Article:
'Pathetic and shameful': York Region residents frustrated with vaccine booking system
People trying to book appointments for 1st, 2nd doses voice anger, fatigue with busy booking system in York Region
June 28, 2021
Friday, June 25, 2021
Frustrated with the vaccine rollout?
You’re not alone.
People trying to book appointments for first and second doses voiced anger and fatigue with the busy booking system in York Region June 25, as the region transitioned to a new booking platform.
At 8 a.m., York Region Public Health released 38,000 more appointments, including a new group of eligible individuals.
By 10 a.m., 21,000 appointments had been booked -- but it wasn’t without its glitches, gridlock and tribulation.
Many took to social media to express frustration with long wait times and inability to secure an appointment.
"I'd like to remain positive, but this vaccine 'plan' has been a joke -- from day one," Richmond Hill’s Adriana Pisano Beaumont said, after trying multiple times, unsuccessfully, to find an appointment for her 94-year-old father.
The fact York Region is not on the provincial booking system and people "gaming the system" by booking multiple appointments until they get one they like -- and not cancelling others -- has led to chaos, she said.
"I was online every morning, looking for openings… I can’t help wondering how older, independent adults who have nobody to advocate for them are managing.”
Others, such as Carolyn Jones, contacted the region and local media.
Jones, of Markham, said booking the first dose was smooth sailing.
She rolled up her sleeve April 23, but said she has been trying for weeks for dose two, calling the York Region number and Cornell Centre on an almost-daily basis, waiting on hold, then being told the time slots had all been taken -- and none of it makes any sense to her.
"There are a staggering number of people in the group (first vaccines up to May 6) that haven’t been able to get their second vaccine appointment booked or moved up. What does the government do? Open it up to people who received their first vaccine by May 30. Now even more people are trying to get the limited number of appointments available.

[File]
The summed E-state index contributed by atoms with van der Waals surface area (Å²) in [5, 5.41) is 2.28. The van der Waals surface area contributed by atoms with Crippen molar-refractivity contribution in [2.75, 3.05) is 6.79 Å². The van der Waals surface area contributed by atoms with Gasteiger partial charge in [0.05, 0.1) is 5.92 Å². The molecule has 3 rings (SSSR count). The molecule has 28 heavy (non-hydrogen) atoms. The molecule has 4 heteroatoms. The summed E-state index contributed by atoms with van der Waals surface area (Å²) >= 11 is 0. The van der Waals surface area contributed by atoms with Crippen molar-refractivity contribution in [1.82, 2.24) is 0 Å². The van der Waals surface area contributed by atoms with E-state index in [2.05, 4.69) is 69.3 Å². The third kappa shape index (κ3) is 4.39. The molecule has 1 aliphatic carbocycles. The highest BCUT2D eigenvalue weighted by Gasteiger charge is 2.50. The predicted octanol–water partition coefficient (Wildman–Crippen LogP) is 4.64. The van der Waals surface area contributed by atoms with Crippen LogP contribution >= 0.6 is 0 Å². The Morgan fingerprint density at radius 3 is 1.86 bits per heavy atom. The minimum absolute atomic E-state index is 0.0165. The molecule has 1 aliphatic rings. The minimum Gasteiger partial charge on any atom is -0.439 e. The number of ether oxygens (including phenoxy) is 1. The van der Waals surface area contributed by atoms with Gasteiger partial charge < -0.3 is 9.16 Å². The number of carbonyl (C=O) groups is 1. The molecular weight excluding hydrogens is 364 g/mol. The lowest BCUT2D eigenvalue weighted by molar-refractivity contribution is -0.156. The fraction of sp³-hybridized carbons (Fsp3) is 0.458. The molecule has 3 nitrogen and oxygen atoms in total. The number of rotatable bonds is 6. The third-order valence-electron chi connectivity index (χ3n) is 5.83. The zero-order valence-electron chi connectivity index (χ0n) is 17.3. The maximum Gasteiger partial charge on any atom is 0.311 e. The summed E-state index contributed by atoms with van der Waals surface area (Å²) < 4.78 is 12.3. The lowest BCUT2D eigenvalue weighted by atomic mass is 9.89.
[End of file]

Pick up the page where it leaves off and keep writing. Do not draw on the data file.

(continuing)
"Whatever happened to the idea that seniors should be prioritized?
"This is a pathetic and shameful display of irresponsibility. Those who have put all this in place deserve to lose their jobs."
The region’s new booking platform allows users to reschedule a second dose appointment rather than booking a new appointment, said regional spokesperson Patrick Casey. Unlike the old system, users don't need to log in to the new booking system or to create a username or password in advance.
Residents who are trying to access the system and have not yet booked an appointment experience a "waiting room" to hold their place in line while other users are in the system.
Karen Antonio-Hadcock, director, integrated business services, said the region approached the transition to a new system with caution, knowing there’s always a surge with big appointment releases like the one June 25.
Initially, the system limited user capacity to 1,000 concurrent users, but when that produced significant wait times, it was increased to 4,000.
This helped diminish wait times later in the morning, she said.
Complicating things, many people tried to log in with multiple devices at the same time.
With 38,000 time slots available and 400,000 people eligible, "we expected there’d be a bit of a scramble for people to try and access so we appreciate that it can be frustrating," she said.
At the same time, the new system worked well enough to book about 2,000 appointments every 10 minutes and by noon, they were all booked, she said.
The region is discussing with the booking vendor ways to increase user capacity ahead of future appointment releases, she said.
The decision to align with the province’s rollout and open up appointments to new groups is part of a "delicate balance", Antonio-Hadcock said.
While some are frustrated with the increased wait times when more groups become eligible, others are frustrated when the region’s system is out of step with the province.
"We do know that these are anxious times," she said.
"We are trying to meet our residents’ expectation as much as possible and just continue to ask people to be patient and kind. There will be enough for everybody. It’s just a matter of time."